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Battling Anti-Semitism: "Silence is Not an Option"

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Location: London, UK


Battling Anti-Semitism: "Silence is Not an Option"

Congressman Chris Smith, a senior member of the House Foreign Affairs Committee and leading human rights lawmaker, delivered the following keynote address Tuesday at "The London Conference on Combating Anti-Semitism," held Feb. 15-17 by the U.K.'s Foreign and Commonwealth Office in conjunction with the Inter-Parliamentary Coalition for Combating Anti-Semitism, of which the Congressman is a founding member:

Special thanks to Chairman Mann, his wife Joanna, his dedicated staff and colleagues for the extraordinary leadership in making the London Conference a huge success and for launching the ICCA.

In 1982, during my first term in Congress, on a trip arranged by friends like David Harris and Mark Levin, I traveled with the National Conference on Soviet Jewry (NCSJ) to Moscow and Leningrad to meet Jewish refuseniks in their homes and to engage Soviet leaders.

For hours on end, our delegation heard stories of Soviet physical and mental abuse, systematic harassment, gulags and psychiatric prisons, and an array of seemingly wanton, brutal acts of anti-Semitism.

To apply for an exit visa—a universally-recognized human right, which at least on paper the Soviet Union had recognized—was to invite the cruelty and wrath of the KGB and other small-minded, morally stunted thugs.

To courageously seek freedom rendered the refuseniks ineligible for employment in Lenin's
farcical "workers' paradise."

The Soviet system, militantly atheistic and morally incoherent, wouldn't let you leave, but didn't want you to stay either—a bizarre paradox.

In Dr. Alexander Lerner's Moscow apartment, our delegation heard Sharansky's mother admonish us to do more for her son, because his life was in jeopardy.

Raise Anatoly's situation with the highest officials," she asked us. Which of course we did.
To a new 27-year-old Congressman, however, it was all very bewildering and deeply troubling—why do they hate the Jews? Why the anti-Semitic obsession?

A few years later, and shortly after Sharansky's release, I visited Perm camp 35 in the Ural Mountains—a horrific gulag filled with prisoners of conscience. While there, I saw the solitary punishment cell called the Shizu—where Natan Sharansky suffered and persevered. To the utter dismay of Lt. Col. Osin—Perm Camp's KGB warden—a colleague and I interviewed and videotaped most of the prisoners and pushed for their release. In time, they all got out, following the path paved by Natan Sharansky, one of the bravest, wisest, and most noble men on earth.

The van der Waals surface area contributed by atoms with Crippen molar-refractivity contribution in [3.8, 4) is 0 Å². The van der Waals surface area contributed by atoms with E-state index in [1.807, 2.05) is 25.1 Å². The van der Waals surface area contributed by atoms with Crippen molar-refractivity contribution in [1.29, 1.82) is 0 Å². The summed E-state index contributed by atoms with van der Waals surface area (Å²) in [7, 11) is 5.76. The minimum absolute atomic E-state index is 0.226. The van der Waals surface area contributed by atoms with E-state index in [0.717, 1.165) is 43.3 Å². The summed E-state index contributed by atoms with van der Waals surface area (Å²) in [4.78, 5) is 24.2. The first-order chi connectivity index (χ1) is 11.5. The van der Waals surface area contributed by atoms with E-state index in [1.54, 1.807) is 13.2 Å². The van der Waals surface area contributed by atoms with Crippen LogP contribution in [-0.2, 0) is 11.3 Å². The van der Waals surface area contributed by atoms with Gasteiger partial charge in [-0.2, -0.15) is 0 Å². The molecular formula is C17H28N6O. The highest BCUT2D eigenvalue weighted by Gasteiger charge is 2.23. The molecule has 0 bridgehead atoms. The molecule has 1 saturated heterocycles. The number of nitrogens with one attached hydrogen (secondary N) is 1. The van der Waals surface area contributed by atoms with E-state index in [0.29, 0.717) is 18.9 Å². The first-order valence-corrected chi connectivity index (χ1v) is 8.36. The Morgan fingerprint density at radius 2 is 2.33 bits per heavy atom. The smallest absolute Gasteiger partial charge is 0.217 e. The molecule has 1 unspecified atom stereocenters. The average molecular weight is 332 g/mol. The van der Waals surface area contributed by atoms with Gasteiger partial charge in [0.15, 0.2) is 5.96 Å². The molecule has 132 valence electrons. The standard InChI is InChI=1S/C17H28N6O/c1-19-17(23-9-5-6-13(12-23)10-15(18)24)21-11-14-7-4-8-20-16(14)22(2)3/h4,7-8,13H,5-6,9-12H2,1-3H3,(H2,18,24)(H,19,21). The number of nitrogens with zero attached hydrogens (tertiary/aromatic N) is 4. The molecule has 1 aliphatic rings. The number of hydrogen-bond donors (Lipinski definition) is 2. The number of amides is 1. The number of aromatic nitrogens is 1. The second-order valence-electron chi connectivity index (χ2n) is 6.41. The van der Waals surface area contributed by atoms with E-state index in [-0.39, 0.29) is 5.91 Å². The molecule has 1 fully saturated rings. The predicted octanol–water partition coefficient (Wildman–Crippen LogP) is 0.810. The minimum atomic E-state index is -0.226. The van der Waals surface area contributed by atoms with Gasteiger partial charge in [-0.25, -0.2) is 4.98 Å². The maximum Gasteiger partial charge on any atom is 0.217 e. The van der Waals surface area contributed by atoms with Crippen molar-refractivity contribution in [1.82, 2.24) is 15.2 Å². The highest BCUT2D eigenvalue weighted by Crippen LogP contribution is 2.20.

Then, almost suddenly, the Soviet Union and the Warsaw Pact collapsed and hope and expectation soared. A new day dawned—the matriculation of several dictatorships to democracy, respect for human rights, the peace dividend, and a better future for Jews.

It didn't take long, however, to be disappointed on the latter. In 1995 I chaired a Congressional hearing entitled, The Rising Tide of Global Anti-Semitism, as it was becoming increasingly clear that the status of Jews in many countries was actually deteriorating.

At another Congressional hearing I chaired in 2002, Dr. Shimon Samuels of the Wiesenthal Center in Paris said, "The Holocaust for 30 years after the war acted as a protective Teflon against blatant anti-Semitic expression (especially in Europe). That Teflon has eroded, and what was considered distasteful and politically incorrect is becoming simply an opinion." He warned ominously, "cocktail chatter at fine English dinners can end as Molotov cocktails against synagogues."

In response to what appeared to be a sudden, frightening spike in anti-Semitism in several countries, including my own, we first proposed the idea of a conference on combating anti-Semitism under the auspices of the Organization for Security and Co-operation in Europe (OSCE).

Convinced that we had an escalating crisis on our hands, our delegation teamed with several OSCE partners—including Gert Weisskirchen from Germany and Senator Jerry Grafstein of Canada—to push for action and reform. Many of you in this room played leading roles.

Those efforts led directly to a series of high-level OSCE conferences on combating anti-Semitism, which took place in Vienna, Berlin, Cordoba, and Bucharest.

Since then—and especially at the Maastricht December 03 Ministerial—OSCE Participating States made solemn, tangible commitments to put noble words into concrete action.

Today, in some countries, progress has indeed been made, and without collective action things might be noticeably worse. Deterrence is always difficult to measure with any accuracy. Still, anti-Semitic acts have not abated in other countries, and in some the situation has actually gotten worse.